The first track is “Derty,” a psychedelic tune that gently rocks you through jammy, acoustic, and ambient sections. Frontman John Pegg sounds like a mix of Eddie Vedder and Chris Cornell, while the band sounds fantastic thanks to excellent production handled by Jordan Viaene, the band’s bassist. Self-producing a record is a ton of work and these guys pulled through, creating a record that sounds great from start to finish. “Rag Girl” follows with a funky vibe that brought me back to early Red Hot Chili Peppers and Pearl Jam. It’s a song that’s chock full of tasty riffs from guitarists Pegg and Evan Sagar. “Butterscotch” is next, and brings vibes of Deconstruction, thanks to interesting arrangements and all those clean guitar tones. “Bog” begins with some sweet riffing on the guitars, which power up for the choruses. This song reminds me of the Foo Fighters – it’s a catchy and energetic track that continually ramps up until its end. A ballad-like intro launches “Oh God Please,” and it’s here I must mention that I wish the vocals were a little louder in the mix. The song also showcases some growling vocals, which added diversity and energy to this track’s punchy ending.
Fans of slap bass should take a listen to “Stickme,” a funky track that sees frontman Pegg half-singing, half-rapping through the song’s choruses and verses. Also worth noting are the crisp, punchy, huge sounding drums which embellish the album from beginning to end. Kandy Face recorded the drums for Stupid Famous in a barn; how DIY is that! The playing is also on point, courtesy of Jesse Rose. During “Seven,” a breakdown leads to a sweet, albeit brief, guitar solo.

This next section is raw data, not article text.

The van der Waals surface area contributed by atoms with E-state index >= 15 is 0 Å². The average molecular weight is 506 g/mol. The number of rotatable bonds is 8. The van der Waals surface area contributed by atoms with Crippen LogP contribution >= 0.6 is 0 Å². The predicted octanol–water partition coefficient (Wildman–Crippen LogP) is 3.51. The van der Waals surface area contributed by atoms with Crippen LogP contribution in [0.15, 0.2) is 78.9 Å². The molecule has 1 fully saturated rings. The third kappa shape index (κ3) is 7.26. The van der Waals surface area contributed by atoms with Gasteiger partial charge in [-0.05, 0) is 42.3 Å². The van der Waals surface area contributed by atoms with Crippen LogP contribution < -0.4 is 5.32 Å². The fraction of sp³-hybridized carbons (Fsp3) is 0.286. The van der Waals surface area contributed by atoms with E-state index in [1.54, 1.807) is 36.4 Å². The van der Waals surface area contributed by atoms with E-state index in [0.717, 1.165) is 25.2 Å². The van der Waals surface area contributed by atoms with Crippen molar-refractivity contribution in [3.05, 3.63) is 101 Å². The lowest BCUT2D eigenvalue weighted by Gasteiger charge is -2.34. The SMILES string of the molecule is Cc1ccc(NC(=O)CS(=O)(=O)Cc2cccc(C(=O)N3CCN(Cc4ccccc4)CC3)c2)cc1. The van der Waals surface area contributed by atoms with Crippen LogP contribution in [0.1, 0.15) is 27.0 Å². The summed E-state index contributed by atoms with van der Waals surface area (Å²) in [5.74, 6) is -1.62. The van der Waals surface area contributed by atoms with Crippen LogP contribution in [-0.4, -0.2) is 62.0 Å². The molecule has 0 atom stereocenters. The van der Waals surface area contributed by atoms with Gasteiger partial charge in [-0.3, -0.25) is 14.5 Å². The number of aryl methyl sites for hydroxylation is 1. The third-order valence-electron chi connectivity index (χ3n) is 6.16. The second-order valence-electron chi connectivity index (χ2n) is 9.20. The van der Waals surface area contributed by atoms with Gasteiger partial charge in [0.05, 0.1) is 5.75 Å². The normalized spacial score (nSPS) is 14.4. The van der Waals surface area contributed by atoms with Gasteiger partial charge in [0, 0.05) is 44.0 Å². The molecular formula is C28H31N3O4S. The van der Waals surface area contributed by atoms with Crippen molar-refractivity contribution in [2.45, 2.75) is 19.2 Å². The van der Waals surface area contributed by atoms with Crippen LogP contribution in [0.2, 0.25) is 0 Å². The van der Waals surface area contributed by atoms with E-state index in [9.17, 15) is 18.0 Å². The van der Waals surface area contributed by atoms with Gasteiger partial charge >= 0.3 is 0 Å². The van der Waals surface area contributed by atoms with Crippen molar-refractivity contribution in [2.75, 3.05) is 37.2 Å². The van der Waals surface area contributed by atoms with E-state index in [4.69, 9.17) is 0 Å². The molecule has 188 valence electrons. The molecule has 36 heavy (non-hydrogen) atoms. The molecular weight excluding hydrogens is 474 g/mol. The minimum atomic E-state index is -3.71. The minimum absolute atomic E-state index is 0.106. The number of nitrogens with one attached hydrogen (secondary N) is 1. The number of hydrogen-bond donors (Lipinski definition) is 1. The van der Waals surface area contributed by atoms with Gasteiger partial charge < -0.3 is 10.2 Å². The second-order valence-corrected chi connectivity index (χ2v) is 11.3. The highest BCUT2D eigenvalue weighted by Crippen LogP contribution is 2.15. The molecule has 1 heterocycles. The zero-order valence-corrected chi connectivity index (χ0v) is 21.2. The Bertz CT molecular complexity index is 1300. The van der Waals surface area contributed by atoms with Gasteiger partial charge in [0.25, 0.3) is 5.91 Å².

This band knows how to arrange their parts: the opening riffs on “Milk Belly” perfectly exemplify what I mean. However, there is something I feel the need to mention: around this time in the track list, I started to guess where the song was going to go. Unfortunately, the song’s structure followed what I heard before on this album’s previous tracks. Of course, this is a matter of personal preference, I just wish this album could surprise me a little more. “No Room Left” is next, and started with powerful strumming on the guitar. We hear the return of the growling vocals for the bridge, adding more power to this great rock song, which is followed by a sweet guitar solo before abruptly ending with the first line of a verse. “Free” opens with a string section adding lushness to an acoustic/electric guitar intro. The chord changes during the verses were interesting and unexpected and the harmonized vocals were also a nice touch.
“Grey” is a sweet song that has feel-good vibes aplenty, along with a catchy guitar solo counted in by (I suspect) bassist Viaene, who is credited with background and growling vocals on the album. It was nice to hear the bass begin “I God Syndrome,” as the majority of the tracks start with guitar riffs. The song’s bridge is packed with energy, and took a turn towards metal territory with its growling vocals and overall evil sound. The intro of the next track “Sad Girl” summons Pink Floyd thanks to psychedelic phasers swirling through echoed guitar riffs and gradual fade out. “Aller Control” is the last track on Stupid Famous, and it’s a trip.
Overall, this album is solid. It sounds great, it’s very well arranged, and the songs are jams that I’d love to see live. Kandy Face may be a relatively new band, but you can tell these guys know what they’re doing, and they do it well.
Written by Dave Tone
*edited by Kate Erickson